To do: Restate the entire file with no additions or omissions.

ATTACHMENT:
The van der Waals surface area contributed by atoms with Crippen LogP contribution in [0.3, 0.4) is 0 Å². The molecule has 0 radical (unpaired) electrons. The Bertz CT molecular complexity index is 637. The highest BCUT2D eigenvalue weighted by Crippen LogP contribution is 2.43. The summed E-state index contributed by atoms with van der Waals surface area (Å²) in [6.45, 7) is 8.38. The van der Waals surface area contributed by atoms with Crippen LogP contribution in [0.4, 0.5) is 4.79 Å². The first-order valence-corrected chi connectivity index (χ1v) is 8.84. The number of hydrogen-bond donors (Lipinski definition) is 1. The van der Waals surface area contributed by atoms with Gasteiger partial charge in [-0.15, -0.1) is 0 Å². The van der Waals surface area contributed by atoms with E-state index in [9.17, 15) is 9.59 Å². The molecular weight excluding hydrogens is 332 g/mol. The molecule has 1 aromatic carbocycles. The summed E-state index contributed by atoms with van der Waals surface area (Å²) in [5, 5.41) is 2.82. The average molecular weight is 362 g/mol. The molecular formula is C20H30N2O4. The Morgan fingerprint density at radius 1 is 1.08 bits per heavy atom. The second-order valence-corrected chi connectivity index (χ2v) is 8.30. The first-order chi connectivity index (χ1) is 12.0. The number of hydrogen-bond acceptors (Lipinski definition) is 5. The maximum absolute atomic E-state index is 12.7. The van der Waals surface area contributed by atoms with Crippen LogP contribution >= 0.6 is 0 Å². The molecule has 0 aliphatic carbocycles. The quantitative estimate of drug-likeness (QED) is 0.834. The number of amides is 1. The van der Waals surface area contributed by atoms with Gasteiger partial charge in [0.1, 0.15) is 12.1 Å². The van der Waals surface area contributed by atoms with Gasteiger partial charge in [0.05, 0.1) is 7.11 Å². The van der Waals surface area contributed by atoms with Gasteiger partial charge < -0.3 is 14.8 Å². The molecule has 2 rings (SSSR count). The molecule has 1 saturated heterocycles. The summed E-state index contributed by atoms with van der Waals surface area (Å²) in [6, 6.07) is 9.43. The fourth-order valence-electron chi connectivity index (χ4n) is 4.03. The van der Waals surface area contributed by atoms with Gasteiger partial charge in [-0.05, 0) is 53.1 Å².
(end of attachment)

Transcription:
The van der Waals surface area contributed by atoms with Crippen LogP contribution in [0.3, 0.4) is 0 Å². The molecule has 0 radical (unpaired) electrons. The Bertz CT molecular complexity index is 637. The highest BCUT2D eigenvalue weighted by Crippen LogP contribution is 2.43. The summed E-state index contributed by atoms with van der Waals surface area (Å²) in [6.45, 7) is 8.38. The van der Waals surface area contributed by atoms with Crippen LogP contribution in [0.4, 0.5) is 4.79 Å². The first-order valence-corrected chi connectivity index (χ1v) is 8.84. The number of hydrogen-bond donors (Lipinski definition) is 1. The van der Waals surface area contributed by atoms with Gasteiger partial charge in [-0.15, -0.1) is 0 Å². The van der Waals surface area contributed by atoms with E-state index in [9.17, 15) is 9.59 Å². The molecular weight excluding hydrogens is 332 g/mol. The molecule has 1 aromatic carbocycles. The summed E-state index contributed by atoms with van der Waals surface area (Å²) in [5, 5.41) is 2.82. The average molecular weight is 362 g/mol. The molecular formula is C20H30N2O4. The Morgan fingerprint density at radius 1 is 1.08 bits per heavy atom. The second-order valence-corrected chi connectivity index (χ2v) is 8.30. The first-order chi connectivity index (χ1) is 12.0. The number of hydrogen-bond acceptors (Lipinski definition) is 5. The maximum absolute atomic E-state index is 12.7. The van der Waals surface area contributed by atoms with Crippen LogP contribution >= 0.6 is 0 Å². The molecule has 0 aliphatic carbocycles. The quantitative estimate of drug-likeness (QED) is 0.834. The number of amides is 1. The van der Waals surface area contributed by atoms with Gasteiger partial charge in [0.1, 0.15) is 12.1 Å². The van der Waals surface area contributed by atoms with Gasteiger partial charge in [0.05, 0.1) is 7.11 Å². The van der Waals surface area contributed by atoms with Gasteiger partial charge < -0.3 is 14.8 Å². The molecule has 2 rings (SSSR count). The molecule has 1 saturated heterocycles. The summed E-state index contributed by atoms with van der Waals surface area (Å²) in [6, 6.07) is 9.43. The fourth-order valence-electron chi connectivity index (χ4n) is 4.03. The van der Waals surface area contributed by atoms with Gasteiger partial charge in [-0.05, 0) is 53.1 Å².